Telemedicine Leveraged by Smart Glasses to Improve Primary Healthcare Services in a Remote Rural District, Kingandu, Drc, 2019–2020

20 Pages Posted: 11 May 2021

See all articles by Jules Diaka

Jules Diaka

Memisa Belgique in DRCongo

Wim Van Damme

Institute of Tropical Medicine

Felipe Sere

Memisa

L. Benova

London School of Hygiene & Tropical Medicine - Department of Infectious Disease Epidemiology

Willem van de Put

Institute of Tropical Medicine, Antwerp

Steven Serneels

Iristick

Date Written: May 10, 2021

Abstract

Background: Telemedicine enables new forms of medical consultation and is expanding worldwide. Patients in sub-Saharan Africa could potentially benefit substantially from telemedicine.

Objective: To improve primary healthcare services, especially referrals to the district hospital, for the population in three health centres in the rural district Kingandu in the Democratic Republic of the Congo (DRC) by introducing a telemedicine intervention leveraged by Smart Glasses.

Methods: The project involved the design and introduction of an intervention combining community engagement with technological innovation (Smart Glasses, communication equipment, moto-ambulances, and new diagnostic tests), and with staff training. Utilisation of the intervention, use of the health centres, and referrals to the hospital were monitored through the routine health information system and project-specific registers. Key stakeholders were interviewed and the project costs were analysed.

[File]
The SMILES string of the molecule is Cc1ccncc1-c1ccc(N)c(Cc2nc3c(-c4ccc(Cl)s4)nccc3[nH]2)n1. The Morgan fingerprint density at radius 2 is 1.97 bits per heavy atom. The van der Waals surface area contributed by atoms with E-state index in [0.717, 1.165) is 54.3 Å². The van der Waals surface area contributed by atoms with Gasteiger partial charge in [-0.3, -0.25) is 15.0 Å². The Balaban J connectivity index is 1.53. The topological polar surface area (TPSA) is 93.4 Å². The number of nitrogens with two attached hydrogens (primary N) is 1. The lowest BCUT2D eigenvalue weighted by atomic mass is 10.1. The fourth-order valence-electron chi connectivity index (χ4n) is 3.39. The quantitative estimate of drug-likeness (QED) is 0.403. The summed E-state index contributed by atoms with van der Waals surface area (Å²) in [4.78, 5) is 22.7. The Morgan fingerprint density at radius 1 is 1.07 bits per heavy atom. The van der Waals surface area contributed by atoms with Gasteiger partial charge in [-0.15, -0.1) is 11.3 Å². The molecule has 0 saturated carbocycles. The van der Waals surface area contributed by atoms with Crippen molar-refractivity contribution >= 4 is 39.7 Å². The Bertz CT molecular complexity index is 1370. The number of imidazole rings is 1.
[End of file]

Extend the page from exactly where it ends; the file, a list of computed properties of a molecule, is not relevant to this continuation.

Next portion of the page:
Results: The use cases for the intervention were defined in consultation with the stakeholders. Extensive training and troubleshooting were needed throughout the project period. The total number of consultations increased significantly in the intervention health centres. The number of referrals to the hospital remained relatively stable, but an increased proportion effectively arrived in the hospital. The Smart Glasses and moto-ambulance greatly facilitated emergency referrals, often requiring a potentially life-saving intervention in the hospital. All stakeholders involved highly valued the intervention.

Conclusion: Telemedicine can contribute to improving primary healthcare services in a remote rural area, as part of a more comprehensive intervention and with intensive participation of all stakeholders. It can increase acceptability and use of the existing services; improve diagnosis, treatment, and referral of patients; and can also facilitate on-the-job training and supportive supervision.

Keywords: digital health, smart glasses, PHC, DRC, health system, sub-Saharan Africa, digital health, referral, rural health

Suggested Citation

Diaka, Jules and Van Damme, Wim and Sere, Felipe and Benova, L. and van de Put, Willem and Serneesl, Steven, Telemedicine Leveraged by Smart Glasses to Improve Primary Healthcare Services in a Remote Rural District, Kingandu, Drc, 2019–2020 (May 10, 2021). Available at SSRN: https://ssrn.com/abstract=3842712 or http://dx.doi.org/10.2139/ssrn.3842712

Jules Diaka

Memisa Belgique in DRCongo ( email )

Brussels
+243810149632 (Phone)

Wim Van Damme (Contact Author)

Institute of Tropical Medicine ( email )

B-2000 Antwerp
Belgium

Felipe Sere

Memisa

Brussels

L. Benova

London School of Hygiene & Tropical Medicine - Department of Infectious Disease Epidemiology

London
United Kingdom

Willem Van de Put

Institute of Tropical Medicine, Antwerp

Wenzhou
China
2000 (Fax)

Steven Serneesl

Iristick ( email )

Lamorinierestraat, 123
Antwerp, Antwerp 2000
Belgium

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